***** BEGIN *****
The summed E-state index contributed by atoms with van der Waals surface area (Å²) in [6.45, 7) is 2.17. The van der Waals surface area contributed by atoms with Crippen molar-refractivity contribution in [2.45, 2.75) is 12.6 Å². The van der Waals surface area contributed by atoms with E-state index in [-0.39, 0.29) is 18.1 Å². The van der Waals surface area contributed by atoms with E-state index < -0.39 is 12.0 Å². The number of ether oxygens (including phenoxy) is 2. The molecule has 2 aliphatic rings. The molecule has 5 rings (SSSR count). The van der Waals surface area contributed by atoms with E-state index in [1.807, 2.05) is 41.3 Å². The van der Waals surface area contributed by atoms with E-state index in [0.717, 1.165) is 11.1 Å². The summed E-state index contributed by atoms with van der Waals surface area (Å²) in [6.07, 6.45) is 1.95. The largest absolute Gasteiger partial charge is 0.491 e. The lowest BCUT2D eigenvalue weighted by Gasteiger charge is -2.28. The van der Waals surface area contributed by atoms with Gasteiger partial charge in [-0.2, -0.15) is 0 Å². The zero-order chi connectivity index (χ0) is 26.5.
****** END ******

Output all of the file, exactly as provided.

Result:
The summed E-state index contributed by atoms with van der Waals surface area (Å²) in [6.45, 7) is 2.17. The van der Waals surface area contributed by atoms with Crippen molar-refractivity contribution in [2.45, 2.75) is 12.6 Å². The van der Waals surface area contributed by atoms with E-state index in [-0.39, 0.29) is 18.1 Å². The van der Waals surface area contributed by atoms with E-state index < -0.39 is 12.0 Å². The number of ether oxygens (including phenoxy) is 2. The molecule has 2 aliphatic rings. The molecule has 5 rings (SSSR count). The van der Waals surface area contributed by atoms with E-state index in [1.807, 2.05) is 41.3 Å². The van der Waals surface area contributed by atoms with E-state index in [0.717, 1.165) is 11.1 Å². The summed E-state index contributed by atoms with van der Waals surface area (Å²) in [6.07, 6.45) is 1.95. The largest absolute Gasteiger partial charge is 0.491 e. The lowest BCUT2D eigenvalue weighted by Gasteiger charge is -2.28. The van der Waals surface area contributed by atoms with Gasteiger partial charge in [-0.2, -0.15) is 0 Å². The zero-order chi connectivity index (χ0) is 26.5.